A reflection area 3, when the reflection surface is viewed from the front side thereof, is an area of a substantially quadrilateral shape located in the first quadrant (y>0, z>0) of the y-z plane.

A reflection area 4 is a fan-shaped area which is defined by an inclined surface CL inclined at a given angle (θc1) with respect to the x-y plane and by the x-z plane, and, when the reflection surface is viewed from the front side thereof, extends over the second quadrant (y<0, z>0) and third quadrant (y<0, z<0) of the y-z plane with a central angle of 105.

A reflection area 5, when the reflection surface is viewed from the front side thereof, is a fan-shaped area located in the third quadrant of the y-z plane with a central angle of 75.

A reflection area 6, when the reflection surface is viewed from the front side thereof, is a substantially quadrilaterally shaped area located in the fourth quadrant (y>0, z<0) of the y-z plane.

These reflection areas are made continuous with their adjoining areas with no difference in level (no stepped portion) at the boundaries of the adjoining areas. The angle θcl of the boundary line between the areas 4 and 5 formed with respect to the y axis is set equal to the desired cut line angle.

The shape of the basic surface of the reflection areas 3 to 6 has previously been disclosed by the present applicants (see Japanese Patent Application No. Hei. 3-23830), and, have a description will be given below is simply an outline of the basic surface.

In FIG. 3, a filament 7 is disposed such that the central axis thereof extends along the x axis and is interposed between a point F (first focus) and a point D, which is a point (second focus) shifted a distance d in the positive direction of the x axis from the point F. In order to facilitate the definition of the direction of the filament 7, the filament 7 is assumed to have a pencil-like shape such that the end portion thereof at the point F side is pointed and the end portion thereof at the point D side is formed as a flat surface.

At first, in the x-y plane, there is assumed a parabola 8 with the point F as its focus. A ray 9 emitted from the point F in the vicinity of the rear end of the filament 7 is reflected at a point P3 on the parabola 8, and then is emitted in a direction parallel to the x axis.

Also, a ray emitted from the point D near the front end of the filament 7 is reflected at the point P3, is then emitted toward a point RC on a screen SCN located in the distance, providing a ray 10 intersecting the optical axis (that is, a ray having a vector P3-- RC as a direction vector).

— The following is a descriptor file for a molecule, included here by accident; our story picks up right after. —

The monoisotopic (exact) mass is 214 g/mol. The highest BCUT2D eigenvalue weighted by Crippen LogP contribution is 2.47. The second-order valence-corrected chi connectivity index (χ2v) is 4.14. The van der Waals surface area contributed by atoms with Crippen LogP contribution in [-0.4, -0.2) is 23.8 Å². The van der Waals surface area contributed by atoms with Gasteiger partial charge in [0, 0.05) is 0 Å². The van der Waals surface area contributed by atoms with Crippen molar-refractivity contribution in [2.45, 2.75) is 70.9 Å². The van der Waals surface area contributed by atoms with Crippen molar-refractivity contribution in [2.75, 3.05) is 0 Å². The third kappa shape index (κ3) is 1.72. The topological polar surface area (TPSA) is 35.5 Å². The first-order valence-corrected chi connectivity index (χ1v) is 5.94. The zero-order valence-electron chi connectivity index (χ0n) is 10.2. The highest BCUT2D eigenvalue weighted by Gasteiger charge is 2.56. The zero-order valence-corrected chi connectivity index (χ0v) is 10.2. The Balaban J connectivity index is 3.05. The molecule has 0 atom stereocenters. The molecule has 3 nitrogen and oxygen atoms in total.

Another parabola 11 is assumed which includes an optical axis parallel to the vector P3-- RC and has the point D as its focus. In FIG. 3, the parabola 11 is inclined at the point P3 with respect to the parabola 8.

If the parabola 11 is revolved about the optical axis thereof, a paraboloid of revolution is obtained. By cutting the paraboloid of revolution by a plane including the vector P3-- RC and lying at right angles to the x-y plane, there is obtained a parabola 12.

By moving the point P3 along the parabola 8, there is obtained a plurality of parabolas 12. Thus there can be generated a curved surface which consists of an aggregate of the parabolas 12.

Referring to images which are projected on a surface 13 in the intermediate stage before the filament images are projected on the screen SCN, an image 14 formed through the point P3 is parallel to a horizontal line H--H, an image 15 formed through a point P5 located on the parabola 12 below the point P3 forms a certain angle with respect to the horizontal line H--H, and the ray 10 emitted from the point D and reflected at the point P3 is parallel to a ray 16 emitted from the point D and reflected at the point P5.

In other words, since the shapes of the intersecting lines are controlled such that the rays relating to the flat end portions of the filament images 14 and 15 are parallel to each other, filament images 17 and 18 are positioned in such a manner that a point RC where these parallel rays coincide with each other in the distance is the center of revolution thereof.

FIG. 4 shows generally the arrangement of filament images formed through a point P4 situated on the parabola 12 between the points P3 and P5.

In FIG. 4, J(X) designates a filament image which corresponds to each point X (X=P3, P4, P5) shown in FIG. 3, and filament images J(P3), J(P4) and J(P5) formed through the points P3, P4 and P5 respectively, are positioned with the point RC on the horizontal line H--H as the center of revolution thereof.

That is, the filament images, as shown by an arrow M, are rotated counterclockwise about the point RC as the reflection point is moved along positions such as P3→P4→P5, and the filament images are positioned below the horizontal line H--H in such a manner that the flat end portions of the filament images always face the point RC.